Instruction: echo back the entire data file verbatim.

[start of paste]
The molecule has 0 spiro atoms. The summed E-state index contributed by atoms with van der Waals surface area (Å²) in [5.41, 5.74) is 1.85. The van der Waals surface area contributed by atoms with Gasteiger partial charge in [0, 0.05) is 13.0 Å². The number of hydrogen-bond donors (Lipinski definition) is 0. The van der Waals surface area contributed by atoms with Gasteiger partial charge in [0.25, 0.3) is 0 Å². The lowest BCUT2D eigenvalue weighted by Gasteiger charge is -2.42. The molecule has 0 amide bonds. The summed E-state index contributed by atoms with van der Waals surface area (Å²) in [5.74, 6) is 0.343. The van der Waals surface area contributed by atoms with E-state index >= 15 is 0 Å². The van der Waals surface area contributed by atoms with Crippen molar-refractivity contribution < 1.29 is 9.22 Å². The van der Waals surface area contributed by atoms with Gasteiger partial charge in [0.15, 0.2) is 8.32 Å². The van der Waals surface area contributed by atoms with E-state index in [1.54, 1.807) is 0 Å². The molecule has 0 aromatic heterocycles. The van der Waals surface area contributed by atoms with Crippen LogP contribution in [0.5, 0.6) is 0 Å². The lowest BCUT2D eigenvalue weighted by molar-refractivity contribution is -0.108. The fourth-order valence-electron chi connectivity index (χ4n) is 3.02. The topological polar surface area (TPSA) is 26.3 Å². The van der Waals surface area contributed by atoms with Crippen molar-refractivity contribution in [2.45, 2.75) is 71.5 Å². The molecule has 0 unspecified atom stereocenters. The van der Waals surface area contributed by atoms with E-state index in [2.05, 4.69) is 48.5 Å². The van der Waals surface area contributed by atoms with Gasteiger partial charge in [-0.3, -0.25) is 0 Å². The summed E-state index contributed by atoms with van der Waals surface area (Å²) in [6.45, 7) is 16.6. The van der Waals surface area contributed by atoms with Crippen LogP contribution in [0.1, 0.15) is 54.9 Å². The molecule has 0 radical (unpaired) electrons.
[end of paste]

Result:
The molecule has 0 spiro atoms. The summed E-state index contributed by atoms with van der Waals surface area (Å²) in [5.41, 5.74) is 1.85. The van der Waals surface area contributed by atoms with Gasteiger partial charge in [0, 0.05) is 13.0 Å². The number of hydrogen-bond donors (Lipinski definition) is 0. The van der Waals surface area contributed by atoms with Gasteiger partial charge in [0.25, 0.3) is 0 Å². The lowest BCUT2D eigenvalue weighted by Gasteiger charge is -2.42. The molecule has 0 amide bonds. The summed E-state index contributed by atoms with van der Waals surface area (Å²) in [5.74, 6) is 0.343. The van der Waals surface area contributed by atoms with E-state index >= 15 is 0 Å². The van der Waals surface area contributed by atoms with Crippen molar-refractivity contribution < 1.29 is 9.22 Å². The van der Waals surface area contributed by atoms with Gasteiger partial charge in [0.15, 0.2) is 8.32 Å². The van der Waals surface area contributed by atoms with E-state index in [1.54, 1.807) is 0 Å². The molecule has 0 aromatic heterocycles. The van der Waals surface area contributed by atoms with Crippen LogP contribution in [0.5, 0.6) is 0 Å². The lowest BCUT2D eigenvalue weighted by molar-refractivity contribution is -0.108. The fourth-order valence-electron chi connectivity index (χ4n) is 3.02. The topological polar surface area (TPSA) is 26.3 Å². The van der Waals surface area contributed by atoms with Crippen molar-refractivity contribution in [2.45, 2.75) is 71.5 Å². The molecule has 0 unspecified atom stereocenters. The van der Waals surface area contributed by atoms with E-state index in [2.05, 4.69) is 48.5 Å². The van der Waals surface area contributed by atoms with Gasteiger partial charge in [-0.3, -0.25) is 0 Å². The summed E-state index contributed by atoms with van der Waals surface area (Å²) in [6.45, 7) is 16.6. The van der Waals surface area contributed by atoms with Crippen LogP contribution in [0.1, 0.15) is 54.9 Å². The molecule has 0 radical (unpaired) electrons.